Sharon Tate has become a cultural totem. Her grisly murder injected a lethal serum into the laid-back pop zeitgeist of L.A. circa 1969. Almost overnight, hippies weren’t seen as just passive tree huggers overflowing with free love on Yasgur’s farm.
Inevitably, the evil malaise that is Charles Manson causes one to watch ‘Eye of the Devil’ (1966) through a glass darkly.
Chances are you come upon the film as you might discover a relic of the underworld – a monkey’s paw so to speak – in an obscure curio shop. There’s a mild shock: what stands out is the incongruity of the principal cast – David Niven, Deborah Kerr, David Hemmings and Sharon Tate.
Well, as director John Huston once said, 90% of a film’s success depends on casting.
Sharon Tate is a witch as imagined by the editors of Vogue magazine. If monotone speech patterns, flat line emotions and physical beauty were requisite for the part, then she nailed it. What about Niven? Gone is his breezy, garden party polish of the past. Here, his face in lined with worry and his nerves jump with fatigue. And Deborah Kerr, formerly with a spine of titanium and a firm glare, but now nervous, confused and weakened. Poor David Hemmings of ‘Blow Up‘ fame, with the drooping, puppy eyes, has transmogrified into a satanic British mod. 1960s icon Donald Pleasence gets to indulge his patent, spacy mannerisms, such as staring at a ceiling while slowing mouthing inanities.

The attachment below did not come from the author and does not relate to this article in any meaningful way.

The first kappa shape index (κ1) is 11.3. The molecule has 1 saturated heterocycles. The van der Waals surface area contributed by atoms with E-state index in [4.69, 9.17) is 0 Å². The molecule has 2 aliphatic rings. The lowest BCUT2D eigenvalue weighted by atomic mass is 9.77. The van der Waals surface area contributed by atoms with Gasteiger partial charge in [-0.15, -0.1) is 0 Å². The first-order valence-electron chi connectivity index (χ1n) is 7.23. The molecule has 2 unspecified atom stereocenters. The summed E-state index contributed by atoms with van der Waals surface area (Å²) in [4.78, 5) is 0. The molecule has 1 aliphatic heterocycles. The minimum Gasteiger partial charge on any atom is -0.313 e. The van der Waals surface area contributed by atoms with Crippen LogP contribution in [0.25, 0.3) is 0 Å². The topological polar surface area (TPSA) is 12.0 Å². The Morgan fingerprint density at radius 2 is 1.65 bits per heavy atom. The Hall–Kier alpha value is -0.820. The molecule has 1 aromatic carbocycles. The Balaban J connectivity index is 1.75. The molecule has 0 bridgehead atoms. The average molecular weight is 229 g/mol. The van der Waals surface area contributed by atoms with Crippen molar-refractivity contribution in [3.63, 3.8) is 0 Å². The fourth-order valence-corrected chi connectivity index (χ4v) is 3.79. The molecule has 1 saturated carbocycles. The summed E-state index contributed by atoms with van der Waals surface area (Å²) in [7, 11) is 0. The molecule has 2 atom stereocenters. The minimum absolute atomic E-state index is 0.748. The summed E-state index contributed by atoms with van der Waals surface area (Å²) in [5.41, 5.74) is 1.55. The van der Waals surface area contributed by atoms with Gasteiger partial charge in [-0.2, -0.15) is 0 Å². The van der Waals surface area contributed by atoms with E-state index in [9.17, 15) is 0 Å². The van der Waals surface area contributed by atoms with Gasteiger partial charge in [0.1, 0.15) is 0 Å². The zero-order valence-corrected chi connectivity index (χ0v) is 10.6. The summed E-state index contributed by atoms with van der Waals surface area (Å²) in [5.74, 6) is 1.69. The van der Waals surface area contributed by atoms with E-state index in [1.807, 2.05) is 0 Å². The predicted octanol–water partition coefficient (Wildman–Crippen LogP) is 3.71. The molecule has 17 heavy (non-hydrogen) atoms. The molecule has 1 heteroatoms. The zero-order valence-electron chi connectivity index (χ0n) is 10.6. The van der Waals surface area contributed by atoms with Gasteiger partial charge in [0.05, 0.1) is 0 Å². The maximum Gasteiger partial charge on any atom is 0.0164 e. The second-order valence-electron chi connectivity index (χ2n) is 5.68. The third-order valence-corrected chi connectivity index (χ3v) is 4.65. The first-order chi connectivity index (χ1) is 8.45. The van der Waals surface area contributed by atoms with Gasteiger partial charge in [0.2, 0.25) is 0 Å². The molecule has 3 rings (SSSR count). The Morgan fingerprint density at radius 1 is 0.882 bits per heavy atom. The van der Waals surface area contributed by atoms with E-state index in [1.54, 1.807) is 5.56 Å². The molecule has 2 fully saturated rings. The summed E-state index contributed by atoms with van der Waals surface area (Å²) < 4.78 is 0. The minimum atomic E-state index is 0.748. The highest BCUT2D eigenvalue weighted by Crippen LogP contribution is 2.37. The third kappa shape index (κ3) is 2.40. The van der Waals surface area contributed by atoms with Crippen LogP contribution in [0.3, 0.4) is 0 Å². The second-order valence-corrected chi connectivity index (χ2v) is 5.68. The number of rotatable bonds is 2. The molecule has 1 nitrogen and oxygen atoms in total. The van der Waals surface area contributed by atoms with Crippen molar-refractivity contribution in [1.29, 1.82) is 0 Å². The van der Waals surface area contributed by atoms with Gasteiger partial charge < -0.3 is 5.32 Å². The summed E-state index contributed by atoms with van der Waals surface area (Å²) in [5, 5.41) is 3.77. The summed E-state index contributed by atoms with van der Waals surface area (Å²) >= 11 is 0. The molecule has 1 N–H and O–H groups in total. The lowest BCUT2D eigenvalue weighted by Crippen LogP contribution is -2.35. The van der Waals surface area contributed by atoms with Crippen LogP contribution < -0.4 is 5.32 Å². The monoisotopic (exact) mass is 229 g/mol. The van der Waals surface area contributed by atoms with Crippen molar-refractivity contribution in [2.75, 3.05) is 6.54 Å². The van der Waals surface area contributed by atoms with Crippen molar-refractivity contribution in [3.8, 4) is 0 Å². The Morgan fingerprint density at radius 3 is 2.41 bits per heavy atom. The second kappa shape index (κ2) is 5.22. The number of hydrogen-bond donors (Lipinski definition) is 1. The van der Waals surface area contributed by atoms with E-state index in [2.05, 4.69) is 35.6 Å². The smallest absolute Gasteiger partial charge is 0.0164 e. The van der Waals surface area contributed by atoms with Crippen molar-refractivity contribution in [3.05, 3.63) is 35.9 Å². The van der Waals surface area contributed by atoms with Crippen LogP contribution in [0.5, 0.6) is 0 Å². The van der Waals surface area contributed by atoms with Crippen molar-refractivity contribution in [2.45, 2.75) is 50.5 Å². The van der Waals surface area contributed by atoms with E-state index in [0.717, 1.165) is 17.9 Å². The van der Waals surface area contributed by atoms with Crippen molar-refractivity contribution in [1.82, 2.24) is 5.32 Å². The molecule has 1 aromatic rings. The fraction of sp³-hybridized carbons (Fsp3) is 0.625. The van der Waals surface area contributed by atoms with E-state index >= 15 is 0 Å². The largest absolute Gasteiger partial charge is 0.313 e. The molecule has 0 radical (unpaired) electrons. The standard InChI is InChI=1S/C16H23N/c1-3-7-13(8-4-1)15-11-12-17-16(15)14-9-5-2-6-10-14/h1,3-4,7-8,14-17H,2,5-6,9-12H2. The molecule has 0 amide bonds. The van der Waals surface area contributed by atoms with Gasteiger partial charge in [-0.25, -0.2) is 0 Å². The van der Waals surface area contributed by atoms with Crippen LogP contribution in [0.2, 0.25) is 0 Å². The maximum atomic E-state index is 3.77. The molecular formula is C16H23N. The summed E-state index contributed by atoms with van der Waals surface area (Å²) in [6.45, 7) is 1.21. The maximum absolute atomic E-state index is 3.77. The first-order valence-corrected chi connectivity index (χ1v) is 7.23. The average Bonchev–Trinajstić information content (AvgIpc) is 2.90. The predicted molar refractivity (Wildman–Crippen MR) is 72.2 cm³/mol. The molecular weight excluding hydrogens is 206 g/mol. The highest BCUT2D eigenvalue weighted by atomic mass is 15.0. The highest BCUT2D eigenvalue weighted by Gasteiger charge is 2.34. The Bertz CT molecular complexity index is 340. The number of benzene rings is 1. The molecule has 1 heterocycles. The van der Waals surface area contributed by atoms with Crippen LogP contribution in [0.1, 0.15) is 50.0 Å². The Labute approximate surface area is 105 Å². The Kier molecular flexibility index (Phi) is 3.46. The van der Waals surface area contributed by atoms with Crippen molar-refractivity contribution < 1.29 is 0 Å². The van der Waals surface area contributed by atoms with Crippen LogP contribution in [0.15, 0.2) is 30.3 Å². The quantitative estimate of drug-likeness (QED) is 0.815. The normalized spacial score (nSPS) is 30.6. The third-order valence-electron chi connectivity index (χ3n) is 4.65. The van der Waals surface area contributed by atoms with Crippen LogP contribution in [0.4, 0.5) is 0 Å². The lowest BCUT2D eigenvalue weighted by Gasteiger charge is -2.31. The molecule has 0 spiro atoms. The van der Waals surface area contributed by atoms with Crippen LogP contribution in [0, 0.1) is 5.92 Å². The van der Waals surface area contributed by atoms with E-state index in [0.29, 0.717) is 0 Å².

David Niven plays the owner of a centuries-old French vineyard. He must return to the estate for financial reasons. Tate and Hemmings, ostensibly sister and brother, live on his land and do little else aside from remedial evil. Deborah Kerr, Niven’s wife, shows up at the mansion, their kids in tow, and is soon confronted by a phantasmagorical, Tudor-era world (replete with muttering peasants) smothered under sinister superstitions that somehow beg for a blood sacrifice.
The black and white photography enhances the dream-like quality of the best scenes. (In the horror/gothic genre, the selection of film stock has an importance almost on par with casting).
The direction is too uneven to develop an engrossing tale, yet, as with all enduring cult films, it supports an “outside narrative” that has little to do with its individual merits and deficiencies. In other words, the presence of Sharon Tate endows what would now be recalled as an offbeat, minor work, with true motive power. This is a story about the evil that men do, even as the world approached the Summer of Love.
Fate dragged Sharon Tate right through the fourth wall, into the sight of Charles Manson, who saw absolutely everything with eyes of the devil.
I.M. Clarke’s musings on 1960s pop culture can be uncovered at http://60spop.blogspot.ca